Rated: E · Short Story · Other · #794623
Entry for contest
|Ahhhh, bowling. You’ve come to me today to find out the history of bowling. Well let me tell you, you’ve come to the right place. I remember it well. It was the year 1862 , on a small island off the coast of Sicily. The island’s name I believe was Desolata, which in English translates to “there ain’t a darn thing around for as far as the eye could see.” I was crewed on a vessel, Our Lady of Flotsam, out of Liverpool, that was being used to transport a cargo of haggis and bagpipes to the Scottish troops that were stationed at Tripoli. Personally I would have dumped both overboard but you can’t ever account for people’s tastes. As it were, we were five days out of Liverpool just passin the Rock of Gee-bralter when a storm blew up. Try as we might we just couldn’t keep the old girl floatin. It wasn’t long before even the rats on board realized we were about to become what we was named. The Captain, seein all was for naught yelled “Every man for hisself !” as he climbed into the one and only lifeboat and cut it loose with his saber. Things got a bit hazy after that and the next thing I remember was waken up on this dried out hump of an island. Me and thirty two crates of Scottish haggis and bagpipes. |
Now for those of you that aren’t familiar with haggis, it is a delicacy treasured by Scotsmen and some of the lesser-known tribes of New Guinea. I can’t speak to the tribes of New Guinea, but just look at them Scotsmen. I mean they wear dresses for cripes sake. Pretty much what you do to make haggis is you combine oatmeal, suet, lamb’s liver, onion, salt, pepper and other unknown spices. You mix this all up into a conglomeration that vaguely resembles a porpcupine that fermented in the molasses barrel, a big gooey ball. You then stuff it all into a sheep’s stomach. First, remove the stomach from the sheep. No self respectin sheep would eat a fermented porcupine ball. Sew the stomach up tightly, poke a few holes in it and boil it for 4 to 5 hours….or was it days? Now if you’re a Scotsman, you can dig right in , Yummm Yummm!. Anyone else would simply toss the stuff out for the dogs. Saw this done once; there ensued the biggest dogfight I ever seen. The loser got to eat the haggis.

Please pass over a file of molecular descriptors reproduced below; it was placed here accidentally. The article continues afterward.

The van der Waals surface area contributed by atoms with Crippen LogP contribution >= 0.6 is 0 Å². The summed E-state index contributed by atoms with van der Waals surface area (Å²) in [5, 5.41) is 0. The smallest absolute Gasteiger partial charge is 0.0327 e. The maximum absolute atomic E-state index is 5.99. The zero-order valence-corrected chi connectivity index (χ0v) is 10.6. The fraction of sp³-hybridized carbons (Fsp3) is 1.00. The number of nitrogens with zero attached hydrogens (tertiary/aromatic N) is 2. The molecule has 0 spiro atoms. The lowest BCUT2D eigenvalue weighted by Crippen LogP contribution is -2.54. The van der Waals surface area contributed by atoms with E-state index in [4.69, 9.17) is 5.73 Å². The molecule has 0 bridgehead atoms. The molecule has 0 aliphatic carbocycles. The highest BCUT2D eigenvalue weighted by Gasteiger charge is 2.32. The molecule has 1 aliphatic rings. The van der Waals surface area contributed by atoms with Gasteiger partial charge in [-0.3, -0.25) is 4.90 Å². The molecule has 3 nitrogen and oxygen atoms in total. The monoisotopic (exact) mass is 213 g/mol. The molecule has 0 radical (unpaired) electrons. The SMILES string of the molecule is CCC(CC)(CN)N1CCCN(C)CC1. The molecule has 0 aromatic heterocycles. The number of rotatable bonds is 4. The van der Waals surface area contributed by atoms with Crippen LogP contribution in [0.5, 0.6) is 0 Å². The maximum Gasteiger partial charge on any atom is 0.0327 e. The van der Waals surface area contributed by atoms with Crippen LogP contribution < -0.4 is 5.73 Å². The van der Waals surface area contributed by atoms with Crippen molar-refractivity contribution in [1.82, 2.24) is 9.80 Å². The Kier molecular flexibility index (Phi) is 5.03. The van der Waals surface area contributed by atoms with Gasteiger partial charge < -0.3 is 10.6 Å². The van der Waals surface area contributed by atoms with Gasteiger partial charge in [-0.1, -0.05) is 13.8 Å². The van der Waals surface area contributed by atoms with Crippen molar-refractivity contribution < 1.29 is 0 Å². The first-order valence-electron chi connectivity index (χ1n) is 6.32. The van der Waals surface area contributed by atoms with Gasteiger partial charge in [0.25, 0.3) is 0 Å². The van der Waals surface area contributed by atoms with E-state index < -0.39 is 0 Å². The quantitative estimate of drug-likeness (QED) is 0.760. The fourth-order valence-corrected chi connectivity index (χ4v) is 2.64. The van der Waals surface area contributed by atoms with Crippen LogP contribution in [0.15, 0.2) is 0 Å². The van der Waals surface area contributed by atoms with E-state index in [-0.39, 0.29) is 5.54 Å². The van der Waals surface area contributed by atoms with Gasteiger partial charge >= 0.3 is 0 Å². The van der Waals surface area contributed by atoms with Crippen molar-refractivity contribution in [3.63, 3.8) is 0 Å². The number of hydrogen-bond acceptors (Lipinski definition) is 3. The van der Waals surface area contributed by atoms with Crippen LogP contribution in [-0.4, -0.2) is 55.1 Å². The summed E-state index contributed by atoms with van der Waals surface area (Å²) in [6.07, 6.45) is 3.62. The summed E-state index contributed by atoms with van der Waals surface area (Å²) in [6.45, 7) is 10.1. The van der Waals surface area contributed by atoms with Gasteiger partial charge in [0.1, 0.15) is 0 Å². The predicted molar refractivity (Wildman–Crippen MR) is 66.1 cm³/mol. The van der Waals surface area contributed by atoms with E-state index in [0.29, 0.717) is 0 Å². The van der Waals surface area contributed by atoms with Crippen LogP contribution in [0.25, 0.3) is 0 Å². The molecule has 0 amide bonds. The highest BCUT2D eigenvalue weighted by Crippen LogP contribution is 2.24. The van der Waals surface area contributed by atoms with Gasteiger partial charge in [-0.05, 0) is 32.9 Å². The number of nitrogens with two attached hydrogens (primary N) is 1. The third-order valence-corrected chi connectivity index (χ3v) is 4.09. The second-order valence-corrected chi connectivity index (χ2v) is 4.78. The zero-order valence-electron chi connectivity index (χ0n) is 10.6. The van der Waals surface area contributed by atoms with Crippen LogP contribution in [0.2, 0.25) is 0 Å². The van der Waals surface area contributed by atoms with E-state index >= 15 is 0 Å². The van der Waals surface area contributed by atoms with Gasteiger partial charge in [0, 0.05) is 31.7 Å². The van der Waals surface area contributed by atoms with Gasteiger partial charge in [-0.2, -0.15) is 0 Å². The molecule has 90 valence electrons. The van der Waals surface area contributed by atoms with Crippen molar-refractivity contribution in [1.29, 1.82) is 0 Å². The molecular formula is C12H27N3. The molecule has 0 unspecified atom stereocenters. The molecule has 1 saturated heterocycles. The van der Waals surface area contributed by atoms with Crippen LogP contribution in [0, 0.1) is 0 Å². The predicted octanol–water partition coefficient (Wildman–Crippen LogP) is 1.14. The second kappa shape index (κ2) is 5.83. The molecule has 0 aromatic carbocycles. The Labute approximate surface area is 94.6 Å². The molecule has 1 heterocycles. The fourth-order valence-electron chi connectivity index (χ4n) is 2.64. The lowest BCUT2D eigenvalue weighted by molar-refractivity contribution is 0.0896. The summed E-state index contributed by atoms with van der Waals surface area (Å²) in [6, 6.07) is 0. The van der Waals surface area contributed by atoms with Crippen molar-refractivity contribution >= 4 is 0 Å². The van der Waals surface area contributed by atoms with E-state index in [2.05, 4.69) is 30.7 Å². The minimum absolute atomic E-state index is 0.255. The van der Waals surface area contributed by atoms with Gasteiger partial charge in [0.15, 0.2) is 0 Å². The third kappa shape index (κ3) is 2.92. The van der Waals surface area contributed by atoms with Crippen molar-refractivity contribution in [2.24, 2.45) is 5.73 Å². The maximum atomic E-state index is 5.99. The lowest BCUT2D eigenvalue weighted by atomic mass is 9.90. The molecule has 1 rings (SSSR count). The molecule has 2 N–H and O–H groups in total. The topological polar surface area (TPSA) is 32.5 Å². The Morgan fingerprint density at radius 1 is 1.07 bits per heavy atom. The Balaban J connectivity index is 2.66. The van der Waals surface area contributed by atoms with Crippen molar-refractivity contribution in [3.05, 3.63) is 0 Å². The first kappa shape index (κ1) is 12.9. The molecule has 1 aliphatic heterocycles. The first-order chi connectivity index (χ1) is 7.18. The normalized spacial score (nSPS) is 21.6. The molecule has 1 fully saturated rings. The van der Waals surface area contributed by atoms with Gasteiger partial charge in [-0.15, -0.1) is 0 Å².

So there I am; me, and two hundred thirty two crates of haggis and bagpipes. (More keep landing every day.) After about a week of walkin around the island I came to the conclusion that the rest of the crew seein the crates of haggis pilin up on the beach, swam the other way. Oh, at first the hunger got to me and I tried eatin some of the haggis. After my third helping I began to see why the Scots invented Scotch. Unfortunately there were no crates of that on the beach. So, I took to fishin. I fashioned some short spears from the wooden parts of the bagpipes and every day I’d wade out in the surf and try and spear me some food. Two squid and several cuttlefish later I came to the rash conclusion that I was gonna die of starvation amidst 648 crates of haggis and bagpipes (more keep landing every day.) I kept them spears stuck in the sand, handy to my reach in case anything edible decided to visit this God – forsaken place. The sun baked down unmercifully day after day and I spent most days tryin to use the shade of the crates to keep from shrivelin up and blowin away. The smell of haggis bakin in the sun was almost enough to drive a mad man insane. Since I wasn’t sure if I was mad or if I was insane, I figured I’d be alright. One day, hidin in the shade of a particularly odiferous crate of haggis it began to shudder and creak. With a groan it burst open and out spilled 180 baked haggis’s. Hard as a rock they was. I picked one up studied it a might, and not finding anything interesting, I tosssed it over my shoulder and started to walk away. It musta rolled down the beach because next thing I know I hear “crack!”. Lookin in the direction of the sound I see all my spears layin in the sand with the haggis nestled between’m. And that my friend was the origin of what you call bowling. Over the next several weeks I refined the sport a bit, organizing the pins into a triangle and such. I even found one haggis that had some holes in it that lined up with my fingers so I could aim it at the pins instead of tossin it over my shoulder. Made a might of difference.
Long about this time, off in the distance I see a lifeboat approachin and I realize it’s the good Captain who’d been floatin around out there for weeks looking for land. He was half crazed with delirium and this was pretty bad since he was generally believed to be half crazed to begin with. After I helped him ashore and got him rested up a bit I introduced him to the game I had invented. I called it Scotsman’s Revenge and he became quite good at it. This particular phase of my life was also responsible for one other important contribution to the world. Long about the third day of a Scotsman’s revenge tournament, the captain grabbed a haggis from one of the 974 crates, (more keep ariivin every day), that wasn’t quite done curin and hurled it at the pins. It slid to a halt several feet in front of the pins. Lookin at me with puzzlement I quickly explained. “Captain, that one’s half baked……”